Oracle Warehouse Builder 10gR2 (beta), a first impression

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As in most project the need for a representable test data set existed in a recently started one. The data was available in a small MS Access database (7 tables). In this case a two step conversion was chosen. The first step was to use Oracle Migration Workbench (Release 10.1.0.2.2) to transform the MS Access tables to Oracle tables and to copy the data. The first step was to generate an Xml file that contains the source table structure. With this information the Oracle tables were created in the database. The column mapping was adjusted to prevent any data conversion problems ot data loss. The second step was to actually copy the data into the Oracle tables. This process went very smoothly and quick. The only drawback was that since we were only interested in the table structure and the data we didn’t want all the “free� stuff like trigger, sequences tablespaces etc. So we removed all of that before moving on. We would like to be able to use parameters, or something of the kind, the define want you want to migrate. Another thing we missed were ddl files. The Workbench immediately executes the chosen action. A table by table approach was not possible. The result of this process was that we had a set of filled Oracle tables, the starting point for step two.

For the second conversion we chose Oracle Warehouse Builder (Version 10.0.1.1.32 Beta, the 10gR2 beta of the OWB Paris release). We began to import the source database structure from the data dictionary in a newly created project. After importing the result can be viewed and checked in the Data Object Editor. The tables are shown on a screen with their related tables en all relevant properties. The target database structure was created in the database and alse imported in Warehouse Builder. All the requirements to create the first mapping are now available. A mapping is a graphical representation of all the steps necessary or wanted to copy data from a (source) table to a (target) table. These steps are called operators. These mappings can vary from simple 1 to 1 copy to very complicated ones witch involve a lot of steps. In our conversion it was very simple and straightforward. A few tables could be copied 1 to 1. Another few had to be split up in a master-detail tables.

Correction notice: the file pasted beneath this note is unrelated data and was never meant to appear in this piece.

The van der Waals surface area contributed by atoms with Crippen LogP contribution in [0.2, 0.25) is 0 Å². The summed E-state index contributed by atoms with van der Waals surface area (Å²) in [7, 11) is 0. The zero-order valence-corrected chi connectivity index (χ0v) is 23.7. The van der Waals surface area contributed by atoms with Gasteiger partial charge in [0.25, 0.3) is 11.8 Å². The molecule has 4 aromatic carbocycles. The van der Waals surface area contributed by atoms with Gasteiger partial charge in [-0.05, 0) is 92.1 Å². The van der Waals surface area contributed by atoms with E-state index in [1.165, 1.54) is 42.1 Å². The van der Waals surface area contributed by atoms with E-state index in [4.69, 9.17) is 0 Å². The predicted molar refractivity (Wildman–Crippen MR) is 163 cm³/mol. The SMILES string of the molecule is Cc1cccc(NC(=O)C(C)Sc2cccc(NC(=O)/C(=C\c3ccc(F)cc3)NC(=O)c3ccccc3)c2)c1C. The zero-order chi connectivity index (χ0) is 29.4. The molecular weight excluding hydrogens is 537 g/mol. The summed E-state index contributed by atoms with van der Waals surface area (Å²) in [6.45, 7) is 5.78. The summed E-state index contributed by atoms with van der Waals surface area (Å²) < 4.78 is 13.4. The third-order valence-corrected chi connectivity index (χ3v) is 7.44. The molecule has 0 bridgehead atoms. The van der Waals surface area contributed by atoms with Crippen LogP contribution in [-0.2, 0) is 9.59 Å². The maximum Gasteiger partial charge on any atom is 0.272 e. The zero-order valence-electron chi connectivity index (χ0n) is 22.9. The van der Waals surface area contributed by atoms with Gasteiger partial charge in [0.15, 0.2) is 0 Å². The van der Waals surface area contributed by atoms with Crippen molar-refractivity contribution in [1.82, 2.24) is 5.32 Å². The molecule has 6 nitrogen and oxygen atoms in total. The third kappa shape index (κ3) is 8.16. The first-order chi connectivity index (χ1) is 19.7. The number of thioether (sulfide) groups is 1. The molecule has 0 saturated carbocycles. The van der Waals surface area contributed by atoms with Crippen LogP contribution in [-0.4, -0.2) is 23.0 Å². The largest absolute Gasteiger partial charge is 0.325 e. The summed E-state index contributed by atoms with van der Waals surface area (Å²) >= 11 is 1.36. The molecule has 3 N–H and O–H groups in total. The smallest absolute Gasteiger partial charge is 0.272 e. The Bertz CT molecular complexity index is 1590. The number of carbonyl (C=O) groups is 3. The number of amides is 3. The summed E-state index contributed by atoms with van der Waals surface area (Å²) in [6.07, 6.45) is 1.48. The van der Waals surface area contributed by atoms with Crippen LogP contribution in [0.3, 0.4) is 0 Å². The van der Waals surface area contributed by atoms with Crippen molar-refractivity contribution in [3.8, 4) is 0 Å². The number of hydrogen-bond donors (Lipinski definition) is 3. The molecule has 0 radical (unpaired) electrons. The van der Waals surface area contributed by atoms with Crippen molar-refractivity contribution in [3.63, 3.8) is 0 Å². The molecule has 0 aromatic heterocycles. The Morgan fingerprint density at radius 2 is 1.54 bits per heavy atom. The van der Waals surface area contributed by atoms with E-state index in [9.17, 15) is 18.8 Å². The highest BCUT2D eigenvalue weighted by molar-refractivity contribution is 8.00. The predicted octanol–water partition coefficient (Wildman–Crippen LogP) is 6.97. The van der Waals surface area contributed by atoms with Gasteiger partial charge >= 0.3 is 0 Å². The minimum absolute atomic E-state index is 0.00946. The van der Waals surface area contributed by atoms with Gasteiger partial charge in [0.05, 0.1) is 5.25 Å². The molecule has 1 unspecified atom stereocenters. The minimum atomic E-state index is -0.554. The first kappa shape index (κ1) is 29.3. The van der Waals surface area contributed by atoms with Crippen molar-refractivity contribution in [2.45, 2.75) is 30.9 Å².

To create a mapping you invoke the mapping editor. This is a graphical tool were you can use drag and drop to create the dataflow. Immediate by creating the first most simple mapping the behavior of this editor was very, very annoying. A typical dataflow is represented for the left to the right on the screen. Initially this was the case but when a property of an operator was adjusted or a new one was added the complete flow was reshuffled. A left to right flow was not detectable anymore. With simple mappings (4 to 5) operators these reshuffled pictures are still understandable. Mapping with a lot more operators become totally abracadabra and you quickly lose your goodwill creating it.

Another very annoying bug was that an operator could disappear from the screen. Because all properties are only accessible when you select a operator these disappeared ones became useless. The only option left was to delete and recreate. Probably and hopefully these are Beta version bugs.
Besides these features it was relatively simply to create intelligent pl/sql scripts to actually perform the data transfer. For example in our conversion we had to translate a meaningful (source) code to a new created technical (target) id. The Key-lookup operator did this job very nicely. Simple things like where to put a substr function on a source string take initially a lot of time because you have to find the right place to store it. This is typical for a metadata tool like Warehouse Builder. It takes time to find your way around. In the generated pl/sql nice new features like forall, merge and case were used.
We only used Warehouse Builder for a simple task and did not fully explore all the possibilities and tools. To conclude, after a first rather skeptical mindset, we executed a successful two step conversion witch resulted in a good test data set. We are aware of the potential of Warehouse Builder when your dealing with data operations between sources.

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3 Comments

  1. After the first impression you may find more strange things, make you searching for hours and days, to learn how OWB do things, you can do in minutes in PL/SQL with your hands directly.

    I tried to use the lookup-operator as well, but I need a where-clause with “like” comparision.
    OWB-lookup/operator does not provide this !

    any idea somebody ?

    cheers LaoDe

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